If we could freeze the S&P 500 at its current level for the rest of 2019, we’d be looking at double-digit returns!
If reality worked like that—we’d be able to just ignore anything that would be a risk to the market. Instead, we must face the fact that several things could go wrong before the end of the year, and when they do, the effect on a frothy stock market will be devastating. One of the things that could go wrong is leveraged loans.
What are leveraged loans (also called “high-risk loans”)? These are loans that are extended to individuals or companies who have poor credit history, or who already have considerable debt. Because lenders consider these loans to have a higher risk of default, the loans are more costly for the borrower. This means the lender receives a higher return as compensation for the added risk. Leveraged loans can be packaged as a security and sold to investors, which is called collateralized loan obligations (CLOs).
Currently, these high-risk leverged loans are growing at a fast pace. There is $1.46 trillion outstanding in leveraged loans and $700 billion in CLOs—numbers that have gotten the attention of not only the media and politicians but also rating agencies.
To track the level of risks there are in leveraged loans, what you need to watch is the level of the “loan covenants” required to get the loan. The loan covenants are the conditions in the loan agreement that the borrower must fulfil, which protects the lender. The lighter these covenants are, the less conditions the borrower must meet, which means less protection for the lender, thus a riskier loan.
Current market conditions allow borrowers to negotiate flexible covenant provisions, which leave the lenders exposed to higher risk.
Moody’s Loan Covenant Quality Indicator measures the degree of overall investor protection for leveraged loans. The indicator rose to a record 4.16 in the first quarter of 2019, breaking the previous record of 4.10 from 2018. The indicator uses a 1–5 scale where 1.0 shows the highest possible investor protections and 5.0 the weakest. With fewer protections in place, loans are more likely to default
In terms of the packaged CLOs, the situation is not any better. According to Satyajit Das, a former banker who was once hailed as one of the world’s 50 most influential financial figures, CLOs may become a financial bomb like the one that exploded a decade ago.
“Financial markets have short memories,” Das wrote in an opinion piece for Bloomberg. “Of late, they’ve convinced themselves that collateralized loan obligations are much safer instruments than the collateralized debt obligations, or CDOs, on which they’re based and which helped precipitate the 2008 crisis. They’re wrong—and dangerously so.”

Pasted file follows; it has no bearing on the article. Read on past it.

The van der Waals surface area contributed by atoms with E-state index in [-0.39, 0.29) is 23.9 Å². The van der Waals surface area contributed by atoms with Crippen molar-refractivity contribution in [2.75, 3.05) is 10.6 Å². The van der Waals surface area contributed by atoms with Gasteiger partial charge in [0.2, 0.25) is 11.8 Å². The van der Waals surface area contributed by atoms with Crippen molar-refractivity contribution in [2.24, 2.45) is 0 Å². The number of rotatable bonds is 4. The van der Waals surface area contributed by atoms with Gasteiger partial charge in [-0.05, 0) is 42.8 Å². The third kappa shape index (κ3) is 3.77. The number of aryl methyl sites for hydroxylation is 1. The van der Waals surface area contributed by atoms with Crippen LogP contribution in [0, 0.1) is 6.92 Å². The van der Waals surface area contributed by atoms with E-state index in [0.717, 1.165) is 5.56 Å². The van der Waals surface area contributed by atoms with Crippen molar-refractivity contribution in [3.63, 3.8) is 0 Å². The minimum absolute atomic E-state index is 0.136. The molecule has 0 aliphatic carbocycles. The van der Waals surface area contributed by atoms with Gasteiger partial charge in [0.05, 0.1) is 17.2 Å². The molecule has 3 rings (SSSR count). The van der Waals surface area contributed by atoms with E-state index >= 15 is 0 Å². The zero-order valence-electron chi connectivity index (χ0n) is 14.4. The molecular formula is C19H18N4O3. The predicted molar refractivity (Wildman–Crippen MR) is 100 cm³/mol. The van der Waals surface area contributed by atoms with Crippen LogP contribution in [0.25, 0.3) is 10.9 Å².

Both CLOs and CDOs package multiple loans to create artificial bond-like investments. CLOs are structured to be a safer way to increase the leverage of a debt portfolio, and they are used mostly to repackage corporate loans and extremely risky consumer credit, such as car loans. CDOs repackage mortgages and subprimes and led to the subprime meltdown and the Great Recession.
Because CLO portfolios are diversified, investors assume they are safer. But, says Das, “relative to mortgages, corporate-loan portfolios typically are made up of fewer and larger loans, which increases concentration risk. Leveraged loans are highly sensitive to economic conditions, and defaults may be correlated, with many loans experiencing problems simultaneously.”
This all mounts up to a 2008-like situation. In search of higher returns, investors have increased their exposure, and the markets are plagued by a euphoric escape from reality and by investors’ willful blindness.
Once economic conditions worsen, things can quickly spiral out of control as we saw with the dot-com bubble and the housing bubble. Falling prices and tightening credit availability will cause credit markets to stall. This will spread into the real economy, causing losses, sell-offs, and price drops. Fear will spread across the markets, consumers and investors will start to question the financial position of banks, and depositors will refuse to fund banks. So, before you get excited about the S&P 500 performance in 2019, you can see how bad it can get in the next chart, which shows how each growing bubble led to a worse crash of the S&P 500.
The only way to protect yourself against risks in the stock and bond markets, like CLOs, is to diversify into non-paper assets. Historically, precious metals are the most uncorrelated to stocks and bonds, providing one of the best forms of diversification around.
I’ve spent my career preparing for this exact scenario, and my friends, my family, and my clients are all in on investment portfolios that will thrive when the paper-asset markets spiral out of control. Would you like to get more information about protecting and growing your wealth? Then, I will gladly discuss it with you—with no obligations—if you have a few minutes to do so.
Schedule an appointment with Fred here.
More About Fred
With over 14 years in the financial industry, Fred is using his expertise to help Gold Alliance’s clients protect their investments with gold and other precious metals. During his career, Fred has focused on commodities and precious metals as investment assets. He has published several articles on the commodities markets, investing in precious metals for retirement accounts, and other topics. He has been with Gold Alliance for over 2 years as a leading Sr. Portfolio Manager.